With a strong desire to establish himself as a songwriter in addition to a singer, Sligh wrote or co-wrote every song on his ‘08 debut, RUNNING BACK TO YOU. “Here Comes Goodbye” is Sligh’s first song to be cut by another artist, as well as the first song he turned in to his publisher, Brentwood-Benson
Music Publishing ,something he is quite in awe about.
“Clint and I wrote this song on a Monday, recorded the demo on a Tuesday and that Wednesday Flatts' label put it on hold,” he recalls. “To have Rascal Flatts be the very first artist to cut a song I’ve written is pretty unbelievable,” he said. “Songwriting has always been something I love, but this is just beyond any expectations I could have ever had. Clint and I felt it was a special song, but the band's recording gives us chills and we've heard the song for almost a year. I can't wait to see what happens with it.”
Sligh’s follow-up single to his hit “Empty Me,” “Arise,” “Arise” is #1 New & Active on R&R’s Christian AC Indicator Chart and #30 on its Christian AC Monitor Chart.
As Sligh’s debut CD,”Running Back to You” became one of the best-selling Christian album on iTunes ®, the project that has wowed critics from USA Today to CCMmagazine.com also had the highest debut on Christian SoundScan in it’s first week as well. Named as one of Entertainment Weekly’s “Best Idol Auditions Ever,” (http://www.ew.com/ew/gallery/0,,20007164_20008532_20174767,00.html), Sligh auditioned for American Idol more or less on a whim. To his surprise, his performance swept him onto a fast track to the final rounds. His willingness to take chances, his ironic wit, and his startlingly powerful vocals embedded him into the popular imagination, while his distinctive blend of talent, humor, confidence, and unpredictability led to an exchange with Simon Cowell that delighted the other judges, host Ryan Seacrest, and much of America.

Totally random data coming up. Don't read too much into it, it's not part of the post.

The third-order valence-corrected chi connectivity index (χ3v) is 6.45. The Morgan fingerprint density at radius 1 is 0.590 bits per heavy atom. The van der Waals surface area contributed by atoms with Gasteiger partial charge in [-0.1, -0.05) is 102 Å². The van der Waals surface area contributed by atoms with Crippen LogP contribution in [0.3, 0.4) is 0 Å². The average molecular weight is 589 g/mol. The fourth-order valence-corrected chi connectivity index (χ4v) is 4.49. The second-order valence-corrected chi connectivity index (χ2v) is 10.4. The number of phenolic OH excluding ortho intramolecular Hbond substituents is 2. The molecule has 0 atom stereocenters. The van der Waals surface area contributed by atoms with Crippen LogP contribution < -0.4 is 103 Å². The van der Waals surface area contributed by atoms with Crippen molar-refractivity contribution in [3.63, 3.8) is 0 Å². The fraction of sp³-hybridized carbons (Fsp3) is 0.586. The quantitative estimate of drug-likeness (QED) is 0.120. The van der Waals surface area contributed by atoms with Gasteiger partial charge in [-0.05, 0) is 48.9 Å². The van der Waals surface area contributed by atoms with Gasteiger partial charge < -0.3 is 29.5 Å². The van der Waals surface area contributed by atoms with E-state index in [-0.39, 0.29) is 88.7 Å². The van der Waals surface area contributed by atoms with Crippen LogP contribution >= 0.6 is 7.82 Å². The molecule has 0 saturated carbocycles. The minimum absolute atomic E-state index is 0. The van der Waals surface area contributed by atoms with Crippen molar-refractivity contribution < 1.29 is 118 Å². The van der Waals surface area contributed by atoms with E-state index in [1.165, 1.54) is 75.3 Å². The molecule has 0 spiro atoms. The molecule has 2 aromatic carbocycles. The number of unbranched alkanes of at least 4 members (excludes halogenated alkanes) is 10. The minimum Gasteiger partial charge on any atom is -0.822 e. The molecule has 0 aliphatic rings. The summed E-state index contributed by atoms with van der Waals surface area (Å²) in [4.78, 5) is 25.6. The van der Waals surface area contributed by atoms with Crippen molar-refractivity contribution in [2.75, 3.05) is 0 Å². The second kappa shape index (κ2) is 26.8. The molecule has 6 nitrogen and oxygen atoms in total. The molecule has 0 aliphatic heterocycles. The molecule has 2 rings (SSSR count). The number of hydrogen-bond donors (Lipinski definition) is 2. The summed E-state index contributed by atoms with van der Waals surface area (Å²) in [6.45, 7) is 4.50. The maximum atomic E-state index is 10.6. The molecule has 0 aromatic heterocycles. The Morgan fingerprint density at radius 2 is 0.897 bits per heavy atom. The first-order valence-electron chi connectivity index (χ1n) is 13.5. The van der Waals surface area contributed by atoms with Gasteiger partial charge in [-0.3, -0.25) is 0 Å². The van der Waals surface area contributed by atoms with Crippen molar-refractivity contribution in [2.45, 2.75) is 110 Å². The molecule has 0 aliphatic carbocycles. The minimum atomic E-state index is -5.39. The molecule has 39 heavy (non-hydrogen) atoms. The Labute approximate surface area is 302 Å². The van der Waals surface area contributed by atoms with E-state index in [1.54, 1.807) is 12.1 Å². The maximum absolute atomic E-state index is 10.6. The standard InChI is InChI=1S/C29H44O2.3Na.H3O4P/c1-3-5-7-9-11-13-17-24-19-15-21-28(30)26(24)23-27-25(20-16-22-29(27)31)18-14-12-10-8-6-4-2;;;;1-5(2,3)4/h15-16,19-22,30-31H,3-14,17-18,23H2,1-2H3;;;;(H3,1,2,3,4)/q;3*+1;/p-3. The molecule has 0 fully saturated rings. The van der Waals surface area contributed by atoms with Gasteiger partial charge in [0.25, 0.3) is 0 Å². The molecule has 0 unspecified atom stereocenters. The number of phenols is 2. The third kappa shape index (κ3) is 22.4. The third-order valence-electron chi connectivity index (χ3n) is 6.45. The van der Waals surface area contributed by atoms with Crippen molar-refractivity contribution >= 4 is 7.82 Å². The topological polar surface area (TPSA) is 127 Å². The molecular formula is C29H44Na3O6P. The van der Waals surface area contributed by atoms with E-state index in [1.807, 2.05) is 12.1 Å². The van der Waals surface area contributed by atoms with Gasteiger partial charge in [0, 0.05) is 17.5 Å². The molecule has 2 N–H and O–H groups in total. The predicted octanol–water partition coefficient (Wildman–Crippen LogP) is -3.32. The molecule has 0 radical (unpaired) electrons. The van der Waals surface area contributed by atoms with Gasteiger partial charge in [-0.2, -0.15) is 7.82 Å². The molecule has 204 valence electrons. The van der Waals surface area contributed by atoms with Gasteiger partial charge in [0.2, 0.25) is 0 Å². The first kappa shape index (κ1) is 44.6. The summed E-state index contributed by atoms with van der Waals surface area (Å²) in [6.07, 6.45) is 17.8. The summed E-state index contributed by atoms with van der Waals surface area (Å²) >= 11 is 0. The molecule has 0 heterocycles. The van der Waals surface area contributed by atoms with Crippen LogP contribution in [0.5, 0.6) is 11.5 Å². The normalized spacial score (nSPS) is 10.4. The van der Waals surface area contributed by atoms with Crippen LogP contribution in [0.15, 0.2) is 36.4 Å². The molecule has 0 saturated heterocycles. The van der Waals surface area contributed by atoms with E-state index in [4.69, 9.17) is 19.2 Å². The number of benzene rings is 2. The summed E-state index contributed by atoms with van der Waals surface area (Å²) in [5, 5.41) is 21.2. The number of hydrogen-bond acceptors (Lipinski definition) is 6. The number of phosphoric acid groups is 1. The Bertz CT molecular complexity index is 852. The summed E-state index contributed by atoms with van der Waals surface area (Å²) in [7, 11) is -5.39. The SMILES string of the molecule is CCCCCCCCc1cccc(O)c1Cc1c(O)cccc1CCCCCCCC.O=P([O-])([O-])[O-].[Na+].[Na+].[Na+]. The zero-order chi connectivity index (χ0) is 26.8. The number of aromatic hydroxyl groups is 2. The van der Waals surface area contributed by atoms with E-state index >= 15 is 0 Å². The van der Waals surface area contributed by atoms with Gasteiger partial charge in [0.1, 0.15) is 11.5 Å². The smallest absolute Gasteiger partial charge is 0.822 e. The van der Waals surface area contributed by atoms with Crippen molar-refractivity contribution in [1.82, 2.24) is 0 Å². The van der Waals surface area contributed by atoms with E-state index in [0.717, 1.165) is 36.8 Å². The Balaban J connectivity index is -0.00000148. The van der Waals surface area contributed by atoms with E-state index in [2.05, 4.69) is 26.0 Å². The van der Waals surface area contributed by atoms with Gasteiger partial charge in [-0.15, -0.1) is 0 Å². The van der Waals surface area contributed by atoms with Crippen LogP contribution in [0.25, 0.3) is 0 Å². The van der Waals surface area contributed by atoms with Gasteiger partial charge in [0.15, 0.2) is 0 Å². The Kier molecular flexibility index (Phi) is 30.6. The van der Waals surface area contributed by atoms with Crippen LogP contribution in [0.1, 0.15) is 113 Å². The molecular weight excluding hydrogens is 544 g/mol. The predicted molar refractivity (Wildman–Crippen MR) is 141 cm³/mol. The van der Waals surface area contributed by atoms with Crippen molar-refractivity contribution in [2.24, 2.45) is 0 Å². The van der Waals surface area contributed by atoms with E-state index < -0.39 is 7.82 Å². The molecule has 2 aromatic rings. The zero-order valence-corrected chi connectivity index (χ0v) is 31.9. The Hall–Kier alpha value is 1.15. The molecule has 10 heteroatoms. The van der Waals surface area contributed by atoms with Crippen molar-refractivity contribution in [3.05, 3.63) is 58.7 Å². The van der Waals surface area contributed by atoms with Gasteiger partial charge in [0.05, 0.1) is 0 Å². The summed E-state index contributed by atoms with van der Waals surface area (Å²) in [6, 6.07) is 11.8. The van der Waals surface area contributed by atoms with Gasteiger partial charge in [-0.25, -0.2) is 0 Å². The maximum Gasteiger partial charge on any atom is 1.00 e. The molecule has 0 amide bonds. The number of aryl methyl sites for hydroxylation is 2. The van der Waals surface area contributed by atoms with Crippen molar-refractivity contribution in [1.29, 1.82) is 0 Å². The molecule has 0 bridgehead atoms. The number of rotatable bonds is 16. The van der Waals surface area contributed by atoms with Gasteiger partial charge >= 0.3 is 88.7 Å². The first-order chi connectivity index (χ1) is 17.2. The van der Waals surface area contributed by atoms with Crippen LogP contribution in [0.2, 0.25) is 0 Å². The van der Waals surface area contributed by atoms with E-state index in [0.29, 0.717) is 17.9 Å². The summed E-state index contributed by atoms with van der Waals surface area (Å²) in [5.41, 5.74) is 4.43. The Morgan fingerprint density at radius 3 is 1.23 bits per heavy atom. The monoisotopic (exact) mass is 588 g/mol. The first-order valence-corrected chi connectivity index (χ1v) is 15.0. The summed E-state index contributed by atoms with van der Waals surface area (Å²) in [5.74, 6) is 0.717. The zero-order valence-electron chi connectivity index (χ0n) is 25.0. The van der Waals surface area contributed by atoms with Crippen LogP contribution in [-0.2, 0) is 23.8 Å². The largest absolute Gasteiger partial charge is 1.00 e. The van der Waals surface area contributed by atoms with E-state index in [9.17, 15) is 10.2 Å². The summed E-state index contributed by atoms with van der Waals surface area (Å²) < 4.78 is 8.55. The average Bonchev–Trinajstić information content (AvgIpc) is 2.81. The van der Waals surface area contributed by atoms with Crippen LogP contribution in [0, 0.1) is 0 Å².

An official American Idol commentator for Entertainment Weekly online during this past season, Sligh operated on a three week rotating schedule with two other commentators (Jon Peter Lewis and Nadia Turner), and wrote funny and informative commentaries through the lens of his experiences on American Idol.
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